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Monodisperse Magnetic Nanoparticles: Chemical Synthesis and Potential Applications

February 12 @ 6:30 pm - 8:30 pm PST

Free

Location:   Western Digital,
1710 Automation Pkwy (Directions and Map)
San Jose, CA 95131 United States

Cookies, Conversation & Pizza  at 6:30 P.M. Talk & Questions at 7:00 – 8:30 P.M.

Event Register: https://www.eventbrite.com/e/ieee-scv-magnetics-nanotech-council-seminar-02122019-tickets-54492028123

Monodisperse Magnetic Nanoparticles:
Chemical Synthesis and Potential Applications

Shouheng Sun, ssun@brown.edu

Vernon K. Krieble Professor of Chemistry
Department of Chemistry
Brown University
Providence, Rhode Island 02912, USA

Magnetic nanoparticles are promising building blocks for fabrication of high-performance magnetic materials and highly efficient catalysts for electronic, magnetic, biomedical and energy applications. We demonstrate that monodisperse magnetic nanoparticles of Fe, Co, FePt, CoPt and MFe2O4 (M = Fe, Co, Mn), as well as SmCo5 and Sm2Fe17N3 with controlled sizes, compositions, shapes and structure can be synthesized by solution phase chemical reactions and assembled into 2D and 3D magnetic nanoparticle arrays. The texture in self-assembled arrays is established via the control of nanoparticle shape or via assembly under a magnetic field. Magnetic properties of these arrays are tuned from superparamagnetic to ferromagnetic with controlled magnetization and coercivity (up to 5 T). The Pt- based hard magnetic nanoparticles are also a class of robust catalyst for electrochemical reduction of oxygen or oxidation of fuels in polymer electrolyte membrane fuel cells. These well-engineered magnetic nanostructures are of great importance for magnetic data storage, magnetic energy storage and electrochemical energy conversion applications.

References

  • B. Shen, C. Yu, A. A. Baker, S. K. McCall, Y. Yu, D. Su, Z. Yin, H. Liu, J. Li, S. Sun, “Chemical synthesis of magnetically hard and strong rare-earth metal based nanomagnets”, Angew. Chem. Int. Ed. 2018, doi.org/10.1002/anie.201812007.
  • J. Li, Z. Xi, Y.-T. Pan, J. S. Spendelow, P. N. Duchesne, D. Su, Q. Li, C. Yu, Z. Yin, B. Shen, Y. S. Kim, P. Zhang, S. Sun, “Fe Stabilization by Intermetallic L10-FePt and Pt Catalysis Enhancement in L10-FePt/Pt Nanoparticles for Efficient Oxygen Reduction Reaction in Fuel Cells”, J. Am. Chem. Soc. 2018, 40, 2926–2932.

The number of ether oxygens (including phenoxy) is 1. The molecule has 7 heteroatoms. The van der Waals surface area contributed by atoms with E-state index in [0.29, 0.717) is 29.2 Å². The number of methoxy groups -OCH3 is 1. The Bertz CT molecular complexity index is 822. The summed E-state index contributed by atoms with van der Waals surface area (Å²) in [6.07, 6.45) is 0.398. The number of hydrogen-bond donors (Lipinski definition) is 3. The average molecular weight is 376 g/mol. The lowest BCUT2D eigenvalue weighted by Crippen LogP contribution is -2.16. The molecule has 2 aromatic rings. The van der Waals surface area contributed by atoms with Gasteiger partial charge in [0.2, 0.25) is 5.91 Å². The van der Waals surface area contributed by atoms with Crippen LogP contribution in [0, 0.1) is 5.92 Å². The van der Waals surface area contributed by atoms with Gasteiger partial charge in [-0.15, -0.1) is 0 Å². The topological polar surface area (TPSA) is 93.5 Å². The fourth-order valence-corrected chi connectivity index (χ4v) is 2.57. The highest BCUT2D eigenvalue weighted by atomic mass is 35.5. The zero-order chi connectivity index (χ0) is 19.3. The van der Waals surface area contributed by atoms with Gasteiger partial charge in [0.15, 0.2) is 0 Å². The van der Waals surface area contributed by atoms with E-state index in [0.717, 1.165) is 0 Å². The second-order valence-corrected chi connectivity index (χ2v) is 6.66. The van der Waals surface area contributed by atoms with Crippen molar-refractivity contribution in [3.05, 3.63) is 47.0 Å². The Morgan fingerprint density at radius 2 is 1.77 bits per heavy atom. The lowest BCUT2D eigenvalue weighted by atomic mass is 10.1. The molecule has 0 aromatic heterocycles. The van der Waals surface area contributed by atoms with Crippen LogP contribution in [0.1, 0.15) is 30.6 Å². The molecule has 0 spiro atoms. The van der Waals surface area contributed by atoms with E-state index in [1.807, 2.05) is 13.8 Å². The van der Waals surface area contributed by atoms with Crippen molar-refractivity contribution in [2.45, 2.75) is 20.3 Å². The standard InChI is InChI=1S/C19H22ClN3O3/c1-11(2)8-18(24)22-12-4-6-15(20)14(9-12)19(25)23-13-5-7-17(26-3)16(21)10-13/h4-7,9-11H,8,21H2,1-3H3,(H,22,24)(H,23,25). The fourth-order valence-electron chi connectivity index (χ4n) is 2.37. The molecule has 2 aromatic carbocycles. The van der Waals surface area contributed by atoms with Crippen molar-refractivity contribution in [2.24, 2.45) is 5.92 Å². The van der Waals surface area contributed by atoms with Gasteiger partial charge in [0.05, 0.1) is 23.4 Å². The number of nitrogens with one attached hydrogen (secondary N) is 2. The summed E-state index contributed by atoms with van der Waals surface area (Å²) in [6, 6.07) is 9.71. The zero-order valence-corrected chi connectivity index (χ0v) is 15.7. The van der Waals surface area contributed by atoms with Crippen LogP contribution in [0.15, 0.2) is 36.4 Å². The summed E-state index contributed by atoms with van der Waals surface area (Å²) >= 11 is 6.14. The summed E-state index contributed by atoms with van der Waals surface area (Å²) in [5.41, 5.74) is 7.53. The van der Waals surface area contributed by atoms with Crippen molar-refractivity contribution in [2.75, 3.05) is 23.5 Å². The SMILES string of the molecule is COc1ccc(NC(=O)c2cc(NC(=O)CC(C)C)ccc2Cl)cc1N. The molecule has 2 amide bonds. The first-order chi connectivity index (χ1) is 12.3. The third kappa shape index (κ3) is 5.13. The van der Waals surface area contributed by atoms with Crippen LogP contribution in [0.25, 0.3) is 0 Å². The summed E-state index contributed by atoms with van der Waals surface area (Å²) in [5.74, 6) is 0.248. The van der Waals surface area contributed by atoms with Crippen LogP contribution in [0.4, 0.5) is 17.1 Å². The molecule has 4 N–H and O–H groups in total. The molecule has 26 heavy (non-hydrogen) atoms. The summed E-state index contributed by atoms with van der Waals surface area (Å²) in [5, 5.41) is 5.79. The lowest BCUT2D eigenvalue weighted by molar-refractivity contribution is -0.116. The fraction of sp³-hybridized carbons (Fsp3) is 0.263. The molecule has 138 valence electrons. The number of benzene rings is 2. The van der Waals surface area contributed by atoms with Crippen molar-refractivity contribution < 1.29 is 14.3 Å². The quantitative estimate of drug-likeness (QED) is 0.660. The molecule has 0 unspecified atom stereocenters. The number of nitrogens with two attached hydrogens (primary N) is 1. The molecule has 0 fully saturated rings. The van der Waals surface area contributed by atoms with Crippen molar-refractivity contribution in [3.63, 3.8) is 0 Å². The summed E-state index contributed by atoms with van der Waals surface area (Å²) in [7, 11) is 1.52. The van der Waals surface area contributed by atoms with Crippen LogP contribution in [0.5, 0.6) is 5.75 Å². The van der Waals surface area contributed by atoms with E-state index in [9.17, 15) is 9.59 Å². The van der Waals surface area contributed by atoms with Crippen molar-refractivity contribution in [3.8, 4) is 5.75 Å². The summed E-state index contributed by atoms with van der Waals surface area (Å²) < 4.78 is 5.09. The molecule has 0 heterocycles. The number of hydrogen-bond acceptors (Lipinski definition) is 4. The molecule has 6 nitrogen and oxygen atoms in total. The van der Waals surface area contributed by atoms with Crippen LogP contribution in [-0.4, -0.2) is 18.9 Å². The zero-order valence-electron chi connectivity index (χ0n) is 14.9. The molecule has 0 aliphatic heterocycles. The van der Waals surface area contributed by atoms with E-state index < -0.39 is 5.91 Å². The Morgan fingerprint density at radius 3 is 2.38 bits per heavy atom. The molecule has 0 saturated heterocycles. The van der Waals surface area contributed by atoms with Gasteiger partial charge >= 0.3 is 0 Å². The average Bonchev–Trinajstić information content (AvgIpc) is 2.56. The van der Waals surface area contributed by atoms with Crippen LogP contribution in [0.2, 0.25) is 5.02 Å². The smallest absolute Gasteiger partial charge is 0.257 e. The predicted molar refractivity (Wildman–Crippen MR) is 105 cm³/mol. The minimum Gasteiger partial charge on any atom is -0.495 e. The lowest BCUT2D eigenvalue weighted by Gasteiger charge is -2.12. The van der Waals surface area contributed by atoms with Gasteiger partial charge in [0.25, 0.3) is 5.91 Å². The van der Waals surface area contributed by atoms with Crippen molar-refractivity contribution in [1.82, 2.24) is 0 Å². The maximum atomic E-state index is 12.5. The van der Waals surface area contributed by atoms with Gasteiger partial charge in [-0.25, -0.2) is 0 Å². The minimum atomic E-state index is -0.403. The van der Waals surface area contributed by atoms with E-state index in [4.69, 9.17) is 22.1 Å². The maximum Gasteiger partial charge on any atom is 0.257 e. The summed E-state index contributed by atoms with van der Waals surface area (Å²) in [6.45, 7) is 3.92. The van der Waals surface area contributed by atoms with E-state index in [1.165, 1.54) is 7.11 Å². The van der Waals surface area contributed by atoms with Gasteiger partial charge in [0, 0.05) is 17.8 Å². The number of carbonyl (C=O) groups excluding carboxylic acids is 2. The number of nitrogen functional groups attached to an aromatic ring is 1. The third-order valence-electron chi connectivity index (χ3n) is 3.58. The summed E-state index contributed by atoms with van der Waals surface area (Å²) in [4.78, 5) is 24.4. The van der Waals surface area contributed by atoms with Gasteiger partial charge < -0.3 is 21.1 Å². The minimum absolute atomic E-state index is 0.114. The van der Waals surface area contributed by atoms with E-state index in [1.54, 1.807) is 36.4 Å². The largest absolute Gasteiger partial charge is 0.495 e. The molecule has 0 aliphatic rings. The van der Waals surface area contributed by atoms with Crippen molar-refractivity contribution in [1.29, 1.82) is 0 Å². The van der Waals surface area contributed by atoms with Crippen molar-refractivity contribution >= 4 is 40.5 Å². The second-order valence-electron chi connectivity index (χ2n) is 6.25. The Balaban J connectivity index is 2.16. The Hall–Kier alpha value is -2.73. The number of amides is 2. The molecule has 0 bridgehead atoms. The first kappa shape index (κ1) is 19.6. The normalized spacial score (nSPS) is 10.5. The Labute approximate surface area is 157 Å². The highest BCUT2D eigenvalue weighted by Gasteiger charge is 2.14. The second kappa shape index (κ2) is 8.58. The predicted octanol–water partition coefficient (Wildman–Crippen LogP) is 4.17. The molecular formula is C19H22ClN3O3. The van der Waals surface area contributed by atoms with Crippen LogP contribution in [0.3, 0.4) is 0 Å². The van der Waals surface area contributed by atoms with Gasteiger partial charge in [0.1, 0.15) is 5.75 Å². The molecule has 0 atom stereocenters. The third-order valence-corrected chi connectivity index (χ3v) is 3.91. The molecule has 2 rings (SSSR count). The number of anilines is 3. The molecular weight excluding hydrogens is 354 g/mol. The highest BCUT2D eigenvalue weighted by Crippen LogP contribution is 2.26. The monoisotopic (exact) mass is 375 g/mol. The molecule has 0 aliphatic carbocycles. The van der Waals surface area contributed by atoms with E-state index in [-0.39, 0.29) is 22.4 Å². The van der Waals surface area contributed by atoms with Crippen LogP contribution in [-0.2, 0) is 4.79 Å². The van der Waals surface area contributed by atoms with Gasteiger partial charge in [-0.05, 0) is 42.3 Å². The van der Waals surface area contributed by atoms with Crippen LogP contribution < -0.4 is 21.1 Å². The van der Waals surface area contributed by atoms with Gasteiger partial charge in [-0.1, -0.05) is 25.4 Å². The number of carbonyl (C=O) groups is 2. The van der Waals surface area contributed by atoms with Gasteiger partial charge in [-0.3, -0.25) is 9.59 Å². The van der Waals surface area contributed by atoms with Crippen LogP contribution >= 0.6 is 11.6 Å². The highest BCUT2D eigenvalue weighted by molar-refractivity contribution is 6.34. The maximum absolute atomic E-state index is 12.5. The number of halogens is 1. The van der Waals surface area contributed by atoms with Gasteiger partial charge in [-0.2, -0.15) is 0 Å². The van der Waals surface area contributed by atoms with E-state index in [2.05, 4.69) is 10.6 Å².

• J. Li, S. Sharma, X. Liu, Y.-T. Pan, J. S. Spendelow, M. Chi, Y. Jia, P. Zhang, D. A. Cullen, Z. Xi, H. Lin, Z. Yin, B. Shen, M. Muzzio, C. Yu, Y. S. Kim, A. A. Peterson, K. L. More, H. Zhu, S. Sun, “Hard-magnet L10-CoPt Nanoparticles Advance Fuel Cell Catalysis”, Joule, 2018, 10.1016/j.joule.2018.09.016.

Biography

Shouheng Sun received his BSc from Sichuan University (China) in 1984, MSc from Nanjing University (China) in 1987, and PhD from Brown University in 1996. He joined the IBM T. J. Watson Research Center first as a postdoctoral fellow (1996-1998) and then as a research staff member (1998-2004). In 2005, he returned to Brown as a tenured Associate Professor and was promoted to full Professor in 2007. He is now the Vernon K. Krieble Professor of Chemistry and Professor of Engineering, co-Director of the Institute of Molecular and Nanoscale Innovation of Brown University, Associated Editors of the Royal Society of Chemistry journals Nanoscale/Nanoscale Advances, and the Fellow of the Royal Society of Chemistry. His main research interests are in chemical synthesis and self- assembly of nanoparticles for catalytic, magnetic and biomedical applications.

Details

Date:
February 12
Time:
6:30 pm - 8:30 pm
Cost:
Free

Organizer

Magnetics Society SCV Chapter
Website:
http://sites.ieee.org/scv-mag/

Venue

Western Digital
1710 Automation Pkwy
San Jose, CA 95131 United States
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